Friday, April 16, 2010

Born to Run by Christopher McDougall

Born to Run: A Hidden Tribe, Superathletes, and the Greatest Race the World Has Never Seen








Bleedin' great readin'. I guess the big thing about this book is that it doesn't matter if you run or not--it's still fascinating. I mean, especially if you don't run, you probably never hear of the Leadville 100, a 100-mile race through the mountains in Colorado. It's interesting to know about it, but then you add the characters that participate in it. It's a scream. Literally.

I missed my subway stops on Chapter 28, which is about the evolutionary science behind long distance running and why some animals do better than others. Now, you may think, how interesting can this be? Try it and see for yourself. The part about training in the Kalahari with the Bushmen had me enthralled.

I am not a runner, but I wish I was after this. In fact, I may just try it again, especially after knowing I don't have to be able to afford those expensive shoes. I do think there are some among us that are 'built' for running and the rest of us may be built for some other kind of sport, but usually running can be incorporated into the cross training.

The final race is a vision: 100 degrees in the shade, 6000 foot peaks, the Tarahumara with their white, embroidered skirts, the "pretty little witch", big-mouth Ted with his green, toed socks, and a Mexican town dressed to party...it's engrossing.

Saturday, April 3, 2010

Solar by Ian McEwan

Hardcover, 287 pages Published March 30th 2010 by Random House (first published March 18th 2010) ISBN13: 9780385533416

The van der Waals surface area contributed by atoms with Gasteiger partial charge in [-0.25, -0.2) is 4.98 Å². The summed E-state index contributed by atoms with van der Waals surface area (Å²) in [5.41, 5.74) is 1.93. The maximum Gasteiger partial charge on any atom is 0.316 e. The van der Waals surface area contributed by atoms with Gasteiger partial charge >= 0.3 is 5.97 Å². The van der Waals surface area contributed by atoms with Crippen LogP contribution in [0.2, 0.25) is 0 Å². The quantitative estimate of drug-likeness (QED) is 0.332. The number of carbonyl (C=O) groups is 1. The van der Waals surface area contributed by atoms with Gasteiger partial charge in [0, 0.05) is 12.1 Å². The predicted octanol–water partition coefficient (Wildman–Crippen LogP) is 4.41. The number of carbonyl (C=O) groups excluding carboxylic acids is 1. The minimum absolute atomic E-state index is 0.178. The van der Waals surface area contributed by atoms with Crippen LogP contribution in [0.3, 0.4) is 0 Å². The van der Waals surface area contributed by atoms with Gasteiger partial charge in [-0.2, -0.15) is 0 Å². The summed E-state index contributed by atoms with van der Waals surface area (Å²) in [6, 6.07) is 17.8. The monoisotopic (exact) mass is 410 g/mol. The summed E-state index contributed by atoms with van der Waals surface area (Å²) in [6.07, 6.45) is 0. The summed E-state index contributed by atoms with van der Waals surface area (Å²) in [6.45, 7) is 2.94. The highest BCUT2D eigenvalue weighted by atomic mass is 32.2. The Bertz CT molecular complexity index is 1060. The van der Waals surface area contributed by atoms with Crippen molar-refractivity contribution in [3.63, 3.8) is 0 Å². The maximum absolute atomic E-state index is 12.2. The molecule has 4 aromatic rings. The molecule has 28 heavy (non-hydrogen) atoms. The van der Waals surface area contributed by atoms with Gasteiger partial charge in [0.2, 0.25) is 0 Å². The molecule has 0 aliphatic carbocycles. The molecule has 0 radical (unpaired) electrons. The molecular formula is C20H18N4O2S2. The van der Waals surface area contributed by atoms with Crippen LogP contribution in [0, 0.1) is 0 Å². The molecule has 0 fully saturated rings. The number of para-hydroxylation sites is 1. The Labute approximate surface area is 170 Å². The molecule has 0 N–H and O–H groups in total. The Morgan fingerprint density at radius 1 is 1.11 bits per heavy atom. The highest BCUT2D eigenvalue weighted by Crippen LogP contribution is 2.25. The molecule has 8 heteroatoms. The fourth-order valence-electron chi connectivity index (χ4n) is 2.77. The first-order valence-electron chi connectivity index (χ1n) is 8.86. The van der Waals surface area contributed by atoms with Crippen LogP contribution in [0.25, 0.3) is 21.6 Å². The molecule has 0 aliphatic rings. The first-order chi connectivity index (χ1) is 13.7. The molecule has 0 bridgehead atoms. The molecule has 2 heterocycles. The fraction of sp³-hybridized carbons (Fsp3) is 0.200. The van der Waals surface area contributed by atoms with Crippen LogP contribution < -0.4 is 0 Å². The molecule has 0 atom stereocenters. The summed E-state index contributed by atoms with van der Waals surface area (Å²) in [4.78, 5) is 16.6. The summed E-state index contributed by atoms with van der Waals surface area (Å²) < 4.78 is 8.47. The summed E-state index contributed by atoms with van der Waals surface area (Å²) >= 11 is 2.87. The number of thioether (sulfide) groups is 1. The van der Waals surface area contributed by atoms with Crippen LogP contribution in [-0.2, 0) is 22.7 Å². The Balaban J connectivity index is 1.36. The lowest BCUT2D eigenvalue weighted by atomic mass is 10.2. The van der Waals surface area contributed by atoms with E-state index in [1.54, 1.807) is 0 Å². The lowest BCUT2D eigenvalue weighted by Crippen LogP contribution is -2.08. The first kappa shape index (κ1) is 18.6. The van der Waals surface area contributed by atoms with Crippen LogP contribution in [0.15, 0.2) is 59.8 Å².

Fiction of this caliber is too rare, but is all the more welcome for being so. Solar has a message, great prose, hilarious caricatures, and a laugh-at-aging-old-me sense of humility. The book felt like an amusing conversation with several bright friends where a number of the important discussion topics of our time are (lightly, lightly) raised: the "social construct" of genetic code, cap and trade, solar vs. wind, photosynthetic energy, government responsibility, the tentativeness of financing, the "coldhearted predation" of the media.


In a time when one might plausibly argue the world is falling down around our ears, it is heartening and enervating to have a crusty old scold and storyteller spin a tale of human greed, folly, and out-sized appetites, and how we manage to move ahead despite these things. The inexorability of the human aging process is rendered so ridiculous it makes us laugh while we weep. But what I liked most was McEwan showing us that even the greatest among us is so fatally flawed and so repulsively human, that we are bound to fail--unless...and this is the genius in the equation...we cooperate.